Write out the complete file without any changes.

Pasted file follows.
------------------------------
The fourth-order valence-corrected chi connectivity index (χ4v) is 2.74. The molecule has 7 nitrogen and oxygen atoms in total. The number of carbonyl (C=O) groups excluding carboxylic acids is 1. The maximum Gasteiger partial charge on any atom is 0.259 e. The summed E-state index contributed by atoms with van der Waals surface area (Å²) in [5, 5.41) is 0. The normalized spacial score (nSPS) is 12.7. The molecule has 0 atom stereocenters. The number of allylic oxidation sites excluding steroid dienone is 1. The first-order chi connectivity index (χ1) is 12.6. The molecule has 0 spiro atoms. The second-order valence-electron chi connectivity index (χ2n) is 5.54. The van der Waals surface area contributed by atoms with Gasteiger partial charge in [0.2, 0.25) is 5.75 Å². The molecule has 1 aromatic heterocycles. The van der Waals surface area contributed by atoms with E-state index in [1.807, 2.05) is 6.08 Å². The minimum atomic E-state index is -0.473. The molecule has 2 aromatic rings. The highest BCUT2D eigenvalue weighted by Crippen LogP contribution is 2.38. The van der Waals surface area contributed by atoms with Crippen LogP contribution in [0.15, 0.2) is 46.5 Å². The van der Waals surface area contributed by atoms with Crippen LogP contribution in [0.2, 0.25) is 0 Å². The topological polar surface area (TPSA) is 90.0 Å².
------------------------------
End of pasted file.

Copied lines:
The fourth-order valence-corrected chi connectivity index (χ4v) is 2.74. The molecule has 7 nitrogen and oxygen atoms in total. The number of carbonyl (C=O) groups excluding carboxylic acids is 1. The maximum Gasteiger partial charge on any atom is 0.259 e. The summed E-state index contributed by atoms with van der Waals surface area (Å²) in [5, 5.41) is 0. The normalized spacial score (nSPS) is 12.7. The molecule has 0 atom stereocenters. The number of allylic oxidation sites excluding steroid dienone is 1. The first-order chi connectivity index (χ1) is 12.6. The molecule has 0 spiro atoms. The second-order valence-electron chi connectivity index (χ2n) is 5.54. The van der Waals surface area contributed by atoms with Gasteiger partial charge in [0.2, 0.25) is 5.75 Å². The molecule has 1 aromatic heterocycles. The van der Waals surface area contributed by atoms with E-state index in [1.807, 2.05) is 6.08 Å². The minimum atomic E-state index is -0.473. The molecule has 2 aromatic rings. The highest BCUT2D eigenvalue weighted by Crippen LogP contribution is 2.38. The van der Waals surface area contributed by atoms with Crippen LogP contribution in [0.15, 0.2) is 46.5 Å². The van der Waals surface area contributed by atoms with Crippen LogP contribution in [0.2, 0.25) is 0 Å². The topological polar surface area (TPSA) is 90.0 Å².